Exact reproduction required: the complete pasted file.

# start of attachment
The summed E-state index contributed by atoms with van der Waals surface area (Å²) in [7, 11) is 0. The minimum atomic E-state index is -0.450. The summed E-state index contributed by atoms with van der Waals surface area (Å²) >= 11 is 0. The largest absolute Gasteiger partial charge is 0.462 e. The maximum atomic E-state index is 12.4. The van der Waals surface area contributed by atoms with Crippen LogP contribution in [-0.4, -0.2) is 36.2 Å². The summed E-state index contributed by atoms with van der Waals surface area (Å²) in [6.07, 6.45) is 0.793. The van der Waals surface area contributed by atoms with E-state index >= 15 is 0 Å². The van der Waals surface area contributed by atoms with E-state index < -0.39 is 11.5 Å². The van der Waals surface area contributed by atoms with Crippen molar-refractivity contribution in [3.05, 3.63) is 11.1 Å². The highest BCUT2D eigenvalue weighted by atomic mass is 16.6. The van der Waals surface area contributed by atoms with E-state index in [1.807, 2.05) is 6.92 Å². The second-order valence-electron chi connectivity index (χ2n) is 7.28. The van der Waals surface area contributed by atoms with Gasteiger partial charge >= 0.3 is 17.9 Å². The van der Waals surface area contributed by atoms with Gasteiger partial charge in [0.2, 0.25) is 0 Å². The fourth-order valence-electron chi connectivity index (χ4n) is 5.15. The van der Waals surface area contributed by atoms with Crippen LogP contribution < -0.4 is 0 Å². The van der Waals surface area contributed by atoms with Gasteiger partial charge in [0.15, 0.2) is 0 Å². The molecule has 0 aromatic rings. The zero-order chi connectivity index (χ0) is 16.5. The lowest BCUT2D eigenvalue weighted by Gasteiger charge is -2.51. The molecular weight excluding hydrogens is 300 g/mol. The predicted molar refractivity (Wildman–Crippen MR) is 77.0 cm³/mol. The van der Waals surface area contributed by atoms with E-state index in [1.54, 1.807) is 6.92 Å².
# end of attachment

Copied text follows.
The summed E-state index contributed by atoms with van der Waals surface area (Å²) in [7, 11) is 0. The minimum atomic E-state index is -0.450. The summed E-state index contributed by atoms with van der Waals surface area (Å²) >= 11 is 0. The largest absolute Gasteiger partial charge is 0.462 e. The maximum atomic E-state index is 12.4. The van der Waals surface area contributed by atoms with Crippen LogP contribution in [-0.4, -0.2) is 36.2 Å². The summed E-state index contributed by atoms with van der Waals surface area (Å²) in [6.07, 6.45) is 0.793. The van der Waals surface area contributed by atoms with E-state index >= 15 is 0 Å². The van der Waals surface area contributed by atoms with E-state index < -0.39 is 11.5 Å². The van der Waals surface area contributed by atoms with Crippen molar-refractivity contribution in [3.05, 3.63) is 11.1 Å². The highest BCUT2D eigenvalue weighted by atomic mass is 16.6. The van der Waals surface area contributed by atoms with E-state index in [1.807, 2.05) is 6.92 Å². The second-order valence-electron chi connectivity index (χ2n) is 7.28. The van der Waals surface area contributed by atoms with Gasteiger partial charge >= 0.3 is 17.9 Å². The van der Waals surface area contributed by atoms with Gasteiger partial charge in [0.2, 0.25) is 0 Å². The fourth-order valence-electron chi connectivity index (χ4n) is 5.15. The van der Waals surface area contributed by atoms with Crippen LogP contribution < -0.4 is 0 Å². The van der Waals surface area contributed by atoms with Gasteiger partial charge in [0.15, 0.2) is 0 Å². The molecule has 0 aromatic rings. The zero-order chi connectivity index (χ0) is 16.5. The lowest BCUT2D eigenvalue weighted by Gasteiger charge is -2.51. The molecular weight excluding hydrogens is 300 g/mol. The predicted molar refractivity (Wildman–Crippen MR) is 77.0 cm³/mol. The van der Waals surface area contributed by atoms with E-state index in [1.54, 1.807) is 6.92 Å².